Album Review: Modern Studies – Welcome Strangers

Modern Studies’ first album was a lovely pastoral piece of folk-pop, built up around the sound of an old harmonium. Since then seemingly every hipster-Adam-Boyle-type has got themsleves a harmonium, and so it’s good to hear Modern Studies filling out their sound more.

The vibe is still relatively downbeat, but trombones and strings are more to the fore and there’s even some atmospheric rock guitar leeching in to provide plenty of moments of light. Some of the songs are mannered and stately, other a bit looser in feel. But all of them sound wonderful – a warm, sumptuous tone glows out of every turn of the LP. It’s a grown-up collection of pop songs, but in a good way – earnest but with a consistent lightness of touch in taking sounds from across numerous decades and blending them into an attractive whole. The overall effect is not a million miles away from what Lambchop achieved, but with UK folk rather than country as its base DNA.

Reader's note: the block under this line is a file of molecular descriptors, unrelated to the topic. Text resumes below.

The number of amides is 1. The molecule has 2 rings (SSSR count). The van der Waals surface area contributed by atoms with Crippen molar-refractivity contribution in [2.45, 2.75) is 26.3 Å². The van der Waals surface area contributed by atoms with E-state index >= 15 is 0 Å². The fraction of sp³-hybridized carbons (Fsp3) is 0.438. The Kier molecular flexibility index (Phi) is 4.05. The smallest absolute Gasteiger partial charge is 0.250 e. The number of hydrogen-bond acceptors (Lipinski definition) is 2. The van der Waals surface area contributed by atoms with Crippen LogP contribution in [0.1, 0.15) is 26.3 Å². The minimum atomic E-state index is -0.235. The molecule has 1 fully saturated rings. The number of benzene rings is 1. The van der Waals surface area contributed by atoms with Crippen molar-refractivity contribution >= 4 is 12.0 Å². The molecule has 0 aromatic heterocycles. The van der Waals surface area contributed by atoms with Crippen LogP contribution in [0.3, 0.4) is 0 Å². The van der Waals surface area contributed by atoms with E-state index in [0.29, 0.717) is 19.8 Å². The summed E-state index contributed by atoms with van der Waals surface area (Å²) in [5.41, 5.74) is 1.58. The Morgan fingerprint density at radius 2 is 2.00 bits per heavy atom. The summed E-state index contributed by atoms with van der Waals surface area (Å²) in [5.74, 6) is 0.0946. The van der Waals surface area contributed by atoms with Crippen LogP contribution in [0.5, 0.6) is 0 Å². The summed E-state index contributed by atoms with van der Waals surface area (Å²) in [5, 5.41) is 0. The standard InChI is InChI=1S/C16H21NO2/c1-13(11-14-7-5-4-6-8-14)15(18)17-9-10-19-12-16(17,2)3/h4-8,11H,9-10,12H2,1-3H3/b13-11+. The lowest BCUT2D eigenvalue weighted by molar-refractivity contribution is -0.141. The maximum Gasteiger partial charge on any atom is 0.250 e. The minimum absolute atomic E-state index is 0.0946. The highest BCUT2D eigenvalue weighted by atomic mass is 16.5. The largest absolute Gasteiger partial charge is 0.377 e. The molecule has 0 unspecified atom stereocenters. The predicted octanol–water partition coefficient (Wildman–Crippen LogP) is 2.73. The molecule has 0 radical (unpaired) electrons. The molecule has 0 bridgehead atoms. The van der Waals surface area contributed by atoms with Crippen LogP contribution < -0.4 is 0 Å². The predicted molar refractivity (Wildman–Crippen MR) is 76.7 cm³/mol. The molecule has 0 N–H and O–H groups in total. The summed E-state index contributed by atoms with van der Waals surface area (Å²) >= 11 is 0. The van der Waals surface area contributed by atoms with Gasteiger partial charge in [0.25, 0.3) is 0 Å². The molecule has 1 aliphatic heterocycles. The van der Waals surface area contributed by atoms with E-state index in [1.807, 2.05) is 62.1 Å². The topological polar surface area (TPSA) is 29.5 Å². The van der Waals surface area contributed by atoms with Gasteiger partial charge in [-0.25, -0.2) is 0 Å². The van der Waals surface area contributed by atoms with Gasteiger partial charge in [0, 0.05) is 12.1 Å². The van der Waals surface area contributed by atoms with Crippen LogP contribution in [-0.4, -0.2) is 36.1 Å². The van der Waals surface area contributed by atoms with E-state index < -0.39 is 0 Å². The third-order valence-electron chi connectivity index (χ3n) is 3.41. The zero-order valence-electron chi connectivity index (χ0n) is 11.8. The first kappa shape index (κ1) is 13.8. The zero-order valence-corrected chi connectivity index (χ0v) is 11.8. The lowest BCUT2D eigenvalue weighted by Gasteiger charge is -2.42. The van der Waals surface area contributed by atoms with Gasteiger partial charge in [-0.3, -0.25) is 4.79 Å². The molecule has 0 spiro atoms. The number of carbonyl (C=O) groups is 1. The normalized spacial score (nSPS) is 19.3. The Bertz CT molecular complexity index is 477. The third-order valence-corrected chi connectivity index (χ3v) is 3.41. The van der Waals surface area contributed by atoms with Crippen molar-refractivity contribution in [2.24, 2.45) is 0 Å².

Which makes Welcome Strangers a slowly unfolding delight, an album perfect for the season, for sending off the sun at the end of a long evening.

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